English Verb Tenses

Jump to the list of tenses


Sometimes English verb tenses seem complicated, don't they?

But they don't have to be, not if you really understand them.

Make sure to visit our English Grammar Tenses Collection for stories and exercises for all English tenses.


What does TENSE Mean?

What does tense mean?

A tense is a form of a verb which shows the time at which an action happens.

It comes from the Latin word "tempus", which means "time".


Examples

"Sang" is a form of the verb "sing". This form shows the action happened in the past. This is the Past Tense.

Girl singing

"Sleeps" is a form of the verb "sleep". This form shows the action happens in the present. This is the Present Tense.

Girl sleeping at night


In fact, English verb tenses are not much more complicated than that. We will go over them step by step so that you get full a understanding of them.

English Verb Tenses Made Simple, a Special 10-Day Course for FREE

We will start with the Simple English Tenses.

A Simple tense is a form of a verb that simply shows when the action takes place.

  • The Simple Past is a form of the verb that shows the action took place in the past.
  • For example: Lisa danced yesterday.


  • The Simple Present is a form of the verb that shows the action takes place in the present.
  • For example: Lisa dances every day.


  • The Simple Future is a form of the verb that shows the action will take place in the future.

    For example: Lisa will dance tomorrow.


Click here for the full data, examples and exercises on the Simple Tenses, and how to use them


Progressive (Continuous) Tenses

Couple dancing

PROGRESSIVE means "continuing".

A Progressive tense is a form of a verb that shows the action is in progress. Or in other words, that it continues.


  • The Past Progressive is a form of the verb that shows the action was in progress at some time in the past.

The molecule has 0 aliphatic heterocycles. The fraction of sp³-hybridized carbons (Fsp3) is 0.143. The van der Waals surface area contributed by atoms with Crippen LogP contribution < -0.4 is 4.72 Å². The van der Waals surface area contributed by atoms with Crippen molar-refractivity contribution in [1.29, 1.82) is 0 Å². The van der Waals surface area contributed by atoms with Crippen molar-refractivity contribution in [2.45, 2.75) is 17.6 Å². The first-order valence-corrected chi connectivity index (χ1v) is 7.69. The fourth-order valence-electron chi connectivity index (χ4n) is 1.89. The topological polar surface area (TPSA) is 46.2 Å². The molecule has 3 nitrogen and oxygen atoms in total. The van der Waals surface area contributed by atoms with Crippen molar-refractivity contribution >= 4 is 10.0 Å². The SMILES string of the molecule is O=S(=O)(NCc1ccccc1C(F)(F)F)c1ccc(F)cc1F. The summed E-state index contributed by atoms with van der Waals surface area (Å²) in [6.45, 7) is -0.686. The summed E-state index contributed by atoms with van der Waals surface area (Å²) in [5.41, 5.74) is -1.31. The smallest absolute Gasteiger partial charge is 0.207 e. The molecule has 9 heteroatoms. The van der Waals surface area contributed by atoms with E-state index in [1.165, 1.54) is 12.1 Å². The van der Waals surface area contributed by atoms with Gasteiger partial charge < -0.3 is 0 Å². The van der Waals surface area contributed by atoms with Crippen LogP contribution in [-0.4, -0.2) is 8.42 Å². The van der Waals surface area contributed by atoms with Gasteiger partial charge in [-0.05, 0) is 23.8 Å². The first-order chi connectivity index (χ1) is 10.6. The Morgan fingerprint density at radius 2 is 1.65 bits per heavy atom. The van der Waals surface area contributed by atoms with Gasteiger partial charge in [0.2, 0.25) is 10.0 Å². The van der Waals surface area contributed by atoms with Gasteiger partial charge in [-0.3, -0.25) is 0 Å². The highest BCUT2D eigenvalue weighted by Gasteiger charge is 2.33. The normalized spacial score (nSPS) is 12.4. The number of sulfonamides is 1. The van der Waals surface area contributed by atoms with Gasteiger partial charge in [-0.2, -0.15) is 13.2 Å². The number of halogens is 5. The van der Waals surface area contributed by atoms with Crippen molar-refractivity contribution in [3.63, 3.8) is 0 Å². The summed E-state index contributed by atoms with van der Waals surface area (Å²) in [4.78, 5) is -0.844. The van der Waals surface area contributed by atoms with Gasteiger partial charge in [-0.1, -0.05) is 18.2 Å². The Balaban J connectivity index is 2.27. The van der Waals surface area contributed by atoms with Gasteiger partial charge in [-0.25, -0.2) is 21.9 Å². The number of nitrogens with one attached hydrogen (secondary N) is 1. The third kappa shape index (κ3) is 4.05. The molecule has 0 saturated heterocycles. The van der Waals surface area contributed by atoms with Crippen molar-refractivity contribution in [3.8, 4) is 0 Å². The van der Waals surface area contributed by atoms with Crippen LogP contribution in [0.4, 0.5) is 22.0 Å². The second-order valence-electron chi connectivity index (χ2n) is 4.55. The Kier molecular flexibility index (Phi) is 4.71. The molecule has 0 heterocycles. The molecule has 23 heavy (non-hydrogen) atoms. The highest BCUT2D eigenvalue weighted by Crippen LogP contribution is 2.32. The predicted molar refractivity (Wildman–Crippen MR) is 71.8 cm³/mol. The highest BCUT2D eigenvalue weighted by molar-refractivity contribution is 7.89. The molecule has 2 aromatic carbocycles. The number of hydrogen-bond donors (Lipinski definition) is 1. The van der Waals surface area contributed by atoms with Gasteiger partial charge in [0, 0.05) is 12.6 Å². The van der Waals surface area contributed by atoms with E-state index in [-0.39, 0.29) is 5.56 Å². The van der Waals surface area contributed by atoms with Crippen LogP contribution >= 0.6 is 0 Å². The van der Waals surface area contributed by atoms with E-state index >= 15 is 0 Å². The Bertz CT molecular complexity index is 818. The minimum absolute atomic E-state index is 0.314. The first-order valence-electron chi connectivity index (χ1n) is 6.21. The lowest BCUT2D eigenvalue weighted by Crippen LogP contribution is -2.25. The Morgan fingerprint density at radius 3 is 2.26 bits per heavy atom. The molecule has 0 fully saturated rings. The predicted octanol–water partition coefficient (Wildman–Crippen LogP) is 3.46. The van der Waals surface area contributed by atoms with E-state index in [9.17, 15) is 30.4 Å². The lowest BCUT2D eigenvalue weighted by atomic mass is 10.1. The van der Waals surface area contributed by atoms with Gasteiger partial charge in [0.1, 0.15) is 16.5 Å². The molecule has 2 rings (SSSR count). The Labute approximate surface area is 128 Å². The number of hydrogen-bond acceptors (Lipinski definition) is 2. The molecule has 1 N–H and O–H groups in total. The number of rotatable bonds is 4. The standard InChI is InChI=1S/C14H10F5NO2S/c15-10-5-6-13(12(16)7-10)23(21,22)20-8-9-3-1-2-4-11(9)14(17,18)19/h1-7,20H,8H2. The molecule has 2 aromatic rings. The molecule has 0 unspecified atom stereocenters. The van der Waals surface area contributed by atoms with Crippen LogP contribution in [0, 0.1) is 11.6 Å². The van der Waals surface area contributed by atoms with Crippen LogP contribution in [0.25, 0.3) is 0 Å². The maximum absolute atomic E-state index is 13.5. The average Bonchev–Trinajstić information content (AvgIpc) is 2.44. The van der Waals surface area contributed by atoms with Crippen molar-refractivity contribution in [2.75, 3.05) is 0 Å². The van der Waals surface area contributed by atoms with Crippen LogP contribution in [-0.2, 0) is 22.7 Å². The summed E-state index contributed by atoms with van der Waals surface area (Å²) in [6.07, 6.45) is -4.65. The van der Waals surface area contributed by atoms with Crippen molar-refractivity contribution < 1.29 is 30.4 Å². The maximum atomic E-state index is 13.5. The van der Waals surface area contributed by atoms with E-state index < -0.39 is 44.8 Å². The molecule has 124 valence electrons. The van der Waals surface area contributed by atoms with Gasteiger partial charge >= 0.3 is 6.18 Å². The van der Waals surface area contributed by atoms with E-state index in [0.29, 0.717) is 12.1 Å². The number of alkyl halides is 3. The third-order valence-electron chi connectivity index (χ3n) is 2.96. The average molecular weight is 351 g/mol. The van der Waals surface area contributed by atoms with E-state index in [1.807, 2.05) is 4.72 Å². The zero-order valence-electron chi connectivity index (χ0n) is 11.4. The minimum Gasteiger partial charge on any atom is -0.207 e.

• For example: Lisa was dancing yesterday at 8 o'clock.


  • The Present Progressive is a form of the verb that shows the action is in progress in the present.
  • For example: Lisa is dancing right now.


  • The Future Progressive is a form of the verb that shows the action will be in progress at some time in the future.

    For example: Lisa will be dancing tomorrow at 8 o'clock.


Click here for the full data, examples and exercises on the Progressive (Continuous) Tenses, and how to use them


Perfect Tenses

Girl stepped on guy's foot

PERFECT means "complete, finished".

A Perfect tense is a form of a verb that shows the action is complete. It does not mean the action is "perfect" (100%). It means the action is finished.


  • The Past Perfect is a form of the verb that shows the action was complete before some time in the past.
  • For example: Lisa had danced before she came.


  • The Present Perfect is a form of the verb that shows the action was complete before the present.
  • For example: Lisa has already danced.


  • The Future Perfect is a form of the verb that shows the action will be complete before some time in the future.

    For example: Lisa will have danced tomorrow by 9 o'clock.


Click here for the full data, examples and exercises on the Perfect Tenses, and how to use them


Perfect + Progressive?!

Sad guy singing

Yes! There are 3 more tenses. These are the Perfect Progressive (Continuous) tenses.

A Perfect Progressive tense is a form of the verb that shows the action started, continued, and was complete until some point.


  • The Past Perfect Progressive is a form of the verb that shows the action started in the past and continued until some point in the past.
  • For example: Lisa had been dancing for 2 hours before she was tired.


  • The Present Perfect Progressive is a form of the verb that shows the action started in the past and continued until the present.
  • For example: Lisa has been dancing for 3 hours without stopping!


  • The Future Perfect Progressive is a form of the verb that shows the action will continue until some point in the future.

    For example: By tomorrow morning, Lisa will have been dancing for 12 hours!


Click here for the full data, examples and exercises on the Perfect Progressive (Continuous) Tenses, and how to use them



Well, that is the big picture on English verb tenses.

Practice all the simple tenses. Download the English Grammar Stories and Exercises Series.

English Grammar Stories and Exercises

Go to each individual section for the full picture, examples and exercises on each tense:


Simple Tenses

Simple Past

Simple Present

Simple Future


Progressive (Continuous) Tenses

Past Progressive

Present Progressive

Future Progressive


Perfect Tenses

Past Perfect

Present Perfect

Future Perfect


Perfect Progressive
(Continuous) Tenses

Past Perfect Progressive

Present Perfect Progressive

Future Perfect Progressive


For many more examples of the English tenses, visit this section: 

Examples of English Tenses

You can also check out the Learn English Video section.

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